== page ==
Malawi needs more electricity to develop – President Joyce Banda


President Dr. Joyce Banda has emphasized on the need for the country to generate more electricity in order to boost the economic base.

Dr. Banda made the remarks on Thursday in Lilongwe when she switched on electricity at Chadza Trading Center  which is under the Malawi Rural Electrification Programme (MAREP) phase seven.

The President said Malawi as a country had not been developing economically because a number of rural areas were not connected with electricity.

She noted that without electricity power, people failed to engage in economic activities such as small scale businesses hence, contributing little to the economic development of the country.

“Fellow Malawians electricity remains one of the key areas which if fully implemented and utilized could improve economic status of our country. It is no longer a secret that many of our rural areas do not have electricity and this has been a major barrier for Malawians especially in rural set up to participate in some of the economic activities purposely for the development of this  country,” President Banda explained.

She assured that under MAREP project and her administration, she would connect as many rural areas as possible with the sole aim of lifting the status of Malawians living in the rural areas as well as giving them a forum to participate to the economic development of the country through small scale businesses.


“My vision is to see that people in the rural are provided with the same services as those living in towns. I will not stop developing rural areas and ensure that the life of the people is improved because that has been my passion for so many years,” she said.

Phase seven of the MAREP Programme intends to connect about 81 trading centers across the country and Chadza trading center is one of the 27 centers that have been so far connected with electricity.

Minister of Energy and Mines, Ibrahim Matola said Government is negotiating with the government of Japan and companies from the People’s Republic of China to rehabilitate Tedzani Hydroelectric station.

Matola also disclosed that through the Millennium Challenge Compact funded by the government of the United States of America (USA) production of electricity would improve as Nkula Hydro station would be fixed with new electricity generating machines.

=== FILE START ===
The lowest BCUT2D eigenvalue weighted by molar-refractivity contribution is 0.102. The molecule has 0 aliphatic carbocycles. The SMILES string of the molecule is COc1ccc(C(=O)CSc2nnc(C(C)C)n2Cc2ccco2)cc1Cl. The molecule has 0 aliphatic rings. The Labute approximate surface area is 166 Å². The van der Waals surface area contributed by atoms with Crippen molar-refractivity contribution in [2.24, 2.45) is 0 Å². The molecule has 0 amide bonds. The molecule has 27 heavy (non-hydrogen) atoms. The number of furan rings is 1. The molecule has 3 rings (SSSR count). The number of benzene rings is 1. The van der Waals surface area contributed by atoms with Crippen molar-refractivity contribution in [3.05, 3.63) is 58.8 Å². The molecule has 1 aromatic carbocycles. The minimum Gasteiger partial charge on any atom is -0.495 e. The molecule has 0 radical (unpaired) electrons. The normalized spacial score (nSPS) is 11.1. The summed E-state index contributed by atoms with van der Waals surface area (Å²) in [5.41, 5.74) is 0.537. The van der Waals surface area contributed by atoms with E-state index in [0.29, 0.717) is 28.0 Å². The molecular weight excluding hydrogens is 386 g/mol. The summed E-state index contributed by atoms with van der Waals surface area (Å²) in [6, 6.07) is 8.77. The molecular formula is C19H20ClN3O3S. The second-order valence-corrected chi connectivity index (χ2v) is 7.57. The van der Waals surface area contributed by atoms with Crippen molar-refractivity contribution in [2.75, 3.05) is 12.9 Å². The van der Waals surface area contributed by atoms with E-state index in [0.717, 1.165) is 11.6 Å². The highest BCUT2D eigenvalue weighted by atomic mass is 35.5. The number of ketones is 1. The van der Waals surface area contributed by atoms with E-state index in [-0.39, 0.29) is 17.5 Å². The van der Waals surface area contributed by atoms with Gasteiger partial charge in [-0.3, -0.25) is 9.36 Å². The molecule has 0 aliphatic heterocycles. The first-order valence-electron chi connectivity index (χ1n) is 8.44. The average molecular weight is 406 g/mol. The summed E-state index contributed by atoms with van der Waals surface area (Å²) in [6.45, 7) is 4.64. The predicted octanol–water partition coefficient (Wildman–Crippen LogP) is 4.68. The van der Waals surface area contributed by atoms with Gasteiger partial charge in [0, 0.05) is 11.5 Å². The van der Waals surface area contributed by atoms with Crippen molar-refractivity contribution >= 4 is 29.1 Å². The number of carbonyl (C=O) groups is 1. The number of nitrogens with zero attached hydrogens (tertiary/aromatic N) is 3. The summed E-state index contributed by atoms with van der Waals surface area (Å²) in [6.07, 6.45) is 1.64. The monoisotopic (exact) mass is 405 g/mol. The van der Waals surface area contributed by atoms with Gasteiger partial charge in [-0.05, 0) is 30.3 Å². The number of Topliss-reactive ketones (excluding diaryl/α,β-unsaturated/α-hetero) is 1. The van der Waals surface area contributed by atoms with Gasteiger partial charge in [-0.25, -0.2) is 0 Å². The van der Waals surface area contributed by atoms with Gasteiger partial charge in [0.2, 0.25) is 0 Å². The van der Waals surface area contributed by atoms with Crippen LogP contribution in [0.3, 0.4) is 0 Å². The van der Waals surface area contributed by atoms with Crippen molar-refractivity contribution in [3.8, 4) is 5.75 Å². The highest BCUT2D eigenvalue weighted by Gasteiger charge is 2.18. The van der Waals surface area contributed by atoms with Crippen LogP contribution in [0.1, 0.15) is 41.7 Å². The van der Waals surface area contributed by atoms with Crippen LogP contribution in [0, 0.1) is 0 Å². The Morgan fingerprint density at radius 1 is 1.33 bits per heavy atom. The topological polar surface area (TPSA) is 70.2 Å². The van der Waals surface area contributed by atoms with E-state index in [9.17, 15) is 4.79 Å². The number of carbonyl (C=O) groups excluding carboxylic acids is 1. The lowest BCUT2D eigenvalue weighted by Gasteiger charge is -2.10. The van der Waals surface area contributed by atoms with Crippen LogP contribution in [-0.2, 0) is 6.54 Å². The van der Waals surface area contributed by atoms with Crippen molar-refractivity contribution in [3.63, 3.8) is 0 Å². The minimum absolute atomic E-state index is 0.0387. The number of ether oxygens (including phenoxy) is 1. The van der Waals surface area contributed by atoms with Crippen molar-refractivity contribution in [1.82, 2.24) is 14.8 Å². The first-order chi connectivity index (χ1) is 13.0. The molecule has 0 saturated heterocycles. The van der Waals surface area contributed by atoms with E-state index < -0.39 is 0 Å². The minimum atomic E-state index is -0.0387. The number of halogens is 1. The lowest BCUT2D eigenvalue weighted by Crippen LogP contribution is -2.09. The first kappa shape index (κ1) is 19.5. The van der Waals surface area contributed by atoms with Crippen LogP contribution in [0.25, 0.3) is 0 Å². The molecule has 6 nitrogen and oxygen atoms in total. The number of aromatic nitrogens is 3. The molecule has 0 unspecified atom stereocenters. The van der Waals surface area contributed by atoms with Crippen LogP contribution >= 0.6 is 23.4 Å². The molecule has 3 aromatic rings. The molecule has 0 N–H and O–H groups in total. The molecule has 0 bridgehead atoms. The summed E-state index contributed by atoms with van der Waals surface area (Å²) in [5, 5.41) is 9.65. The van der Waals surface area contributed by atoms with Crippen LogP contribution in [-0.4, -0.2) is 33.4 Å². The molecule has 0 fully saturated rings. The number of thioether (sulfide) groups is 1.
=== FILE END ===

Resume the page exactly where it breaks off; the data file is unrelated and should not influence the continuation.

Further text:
“Apart from the old stations, a research conducted by the World Bank and the African Development Bank (ADB) revealed that it is possible to establish min hydro electric power station in Chazombwa in Karonga , Kamwamba in Neno and other areas where we have potential rivers to generate electricity,” the minister said.

He also noted that with enough electricity, the country would be able to extract and process some of its minerals thereby generating enough money for the development of the country.

Matola further explained that with electricity it would also be easy for the country to woo investors in different sectors to come and invest in the country while at the same attracting more tourists.

Zinkwani Kalanguluka of Chadza, one of the beneficiaries and owner of a maize mill which President Banda switched on symbolizing the commissioning of electricity in the area commended government particularly the President for making their dream a reality.

Kalanguluka said the coming of electricity would necessitate them to venture into various businesses which in turn would improve their economic status.

“We are more than happy to see this development materializing, we expect to make good use of it and we also hope that our life will never remain the same,” Kalanguluka explained.

Traditional Authority (TA) Malili hailed the President for carrying about a number of projects which aimed at lifting the lives of the rural poor. He cited MAREP project as one of the basic programmes if fully implemented would face lift the rural places as well enable the rural mass participate in the economic activities of the country.

Under MAREP phase seven about 7,750 customers are expected to be connected with electricity consuming about 18 megawatts of energy.

Asmaa Mubita is a Kenyan journalist of international repute with over fifteen years of experience in broadcast journalism. Asmaa Mubita began his journalism career at the Kenyan state broadcaster (KBC) and later worked at the KTN owned by the Standard Group and Citizen Television, the flagship brand of Royal Media Services. These exploits together with his reporting experience with the Voice of America, CNN and BBC have been rewarded with local and global recognition.